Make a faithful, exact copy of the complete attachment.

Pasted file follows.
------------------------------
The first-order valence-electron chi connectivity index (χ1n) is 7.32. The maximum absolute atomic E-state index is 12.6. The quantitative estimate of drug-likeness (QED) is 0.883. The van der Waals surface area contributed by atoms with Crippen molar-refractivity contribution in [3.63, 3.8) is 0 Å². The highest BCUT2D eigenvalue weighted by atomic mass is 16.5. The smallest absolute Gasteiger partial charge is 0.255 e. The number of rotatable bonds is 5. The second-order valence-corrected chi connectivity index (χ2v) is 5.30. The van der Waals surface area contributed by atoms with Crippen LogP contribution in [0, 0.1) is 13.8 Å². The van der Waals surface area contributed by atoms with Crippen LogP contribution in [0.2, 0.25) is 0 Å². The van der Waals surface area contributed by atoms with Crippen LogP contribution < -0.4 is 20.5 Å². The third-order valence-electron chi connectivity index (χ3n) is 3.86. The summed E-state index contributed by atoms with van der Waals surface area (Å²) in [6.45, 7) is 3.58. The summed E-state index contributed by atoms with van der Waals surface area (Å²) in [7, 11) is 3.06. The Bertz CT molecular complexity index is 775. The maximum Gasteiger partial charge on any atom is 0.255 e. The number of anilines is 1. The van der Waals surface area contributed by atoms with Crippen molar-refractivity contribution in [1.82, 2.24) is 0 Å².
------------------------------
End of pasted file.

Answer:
The first-order valence-electron chi connectivity index (χ1n) is 7.32. The maximum absolute atomic E-state index is 12.6. The quantitative estimate of drug-likeness (QED) is 0.883. The van der Waals surface area contributed by atoms with Crippen molar-refractivity contribution in [3.63, 3.8) is 0 Å². The highest BCUT2D eigenvalue weighted by atomic mass is 16.5. The smallest absolute Gasteiger partial charge is 0.255 e. The number of rotatable bonds is 5. The second-order valence-corrected chi connectivity index (χ2v) is 5.30. The van der Waals surface area contributed by atoms with Crippen LogP contribution in [0, 0.1) is 13.8 Å². The van der Waals surface area contributed by atoms with Crippen LogP contribution in [0.2, 0.25) is 0 Å². The van der Waals surface area contributed by atoms with Crippen LogP contribution < -0.4 is 20.5 Å². The third-order valence-electron chi connectivity index (χ3n) is 3.86. The summed E-state index contributed by atoms with van der Waals surface area (Å²) in [6.45, 7) is 3.58. The summed E-state index contributed by atoms with van der Waals surface area (Å²) in [7, 11) is 3.06. The Bertz CT molecular complexity index is 775. The maximum Gasteiger partial charge on any atom is 0.255 e. The number of anilines is 1. The van der Waals surface area contributed by atoms with Crippen molar-refractivity contribution in [1.82, 2.24) is 0 Å².